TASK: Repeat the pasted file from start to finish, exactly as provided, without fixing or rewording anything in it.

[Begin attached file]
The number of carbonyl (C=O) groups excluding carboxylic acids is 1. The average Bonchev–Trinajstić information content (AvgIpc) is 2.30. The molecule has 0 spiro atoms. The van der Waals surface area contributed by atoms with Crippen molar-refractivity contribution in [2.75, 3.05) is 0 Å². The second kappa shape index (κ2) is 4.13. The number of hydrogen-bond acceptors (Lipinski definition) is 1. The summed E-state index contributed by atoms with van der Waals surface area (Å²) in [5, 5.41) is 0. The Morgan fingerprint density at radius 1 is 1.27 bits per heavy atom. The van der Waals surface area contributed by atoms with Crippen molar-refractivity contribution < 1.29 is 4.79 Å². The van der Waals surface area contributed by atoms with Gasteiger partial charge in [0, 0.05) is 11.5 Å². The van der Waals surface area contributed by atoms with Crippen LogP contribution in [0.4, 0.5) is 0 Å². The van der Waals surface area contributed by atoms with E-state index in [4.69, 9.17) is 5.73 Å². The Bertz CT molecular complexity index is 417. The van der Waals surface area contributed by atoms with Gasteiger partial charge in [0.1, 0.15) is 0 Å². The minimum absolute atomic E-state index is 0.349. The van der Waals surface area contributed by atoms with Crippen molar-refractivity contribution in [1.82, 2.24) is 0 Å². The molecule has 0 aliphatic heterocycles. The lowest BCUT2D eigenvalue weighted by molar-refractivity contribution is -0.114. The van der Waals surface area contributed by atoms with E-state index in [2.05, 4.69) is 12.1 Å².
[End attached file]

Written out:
The number of carbonyl (C=O) groups excluding carboxylic acids is 1. The average Bonchev–Trinajstić information content (AvgIpc) is 2.30. The molecule has 0 spiro atoms. The van der Waals surface area contributed by atoms with Crippen molar-refractivity contribution in [2.75, 3.05) is 0 Å². The second kappa shape index (κ2) is 4.13. The number of hydrogen-bond acceptors (Lipinski definition) is 1. The summed E-state index contributed by atoms with van der Waals surface area (Å²) in [5, 5.41) is 0. The Morgan fingerprint density at radius 1 is 1.27 bits per heavy atom. The van der Waals surface area contributed by atoms with Crippen molar-refractivity contribution < 1.29 is 4.79 Å². The van der Waals surface area contributed by atoms with Gasteiger partial charge in [0, 0.05) is 11.5 Å². The van der Waals surface area contributed by atoms with Crippen LogP contribution in [0.4, 0.5) is 0 Å². The van der Waals surface area contributed by atoms with E-state index in [4.69, 9.17) is 5.73 Å². The Bertz CT molecular complexity index is 417. The van der Waals surface area contributed by atoms with Gasteiger partial charge in [0.1, 0.15) is 0 Å². The minimum absolute atomic E-state index is 0.349. The van der Waals surface area contributed by atoms with Crippen molar-refractivity contribution in [1.82, 2.24) is 0 Å². The molecule has 0 aliphatic heterocycles. The lowest BCUT2D eigenvalue weighted by molar-refractivity contribution is -0.114. The van der Waals surface area contributed by atoms with E-state index in [2.05, 4.69) is 12.1 Å².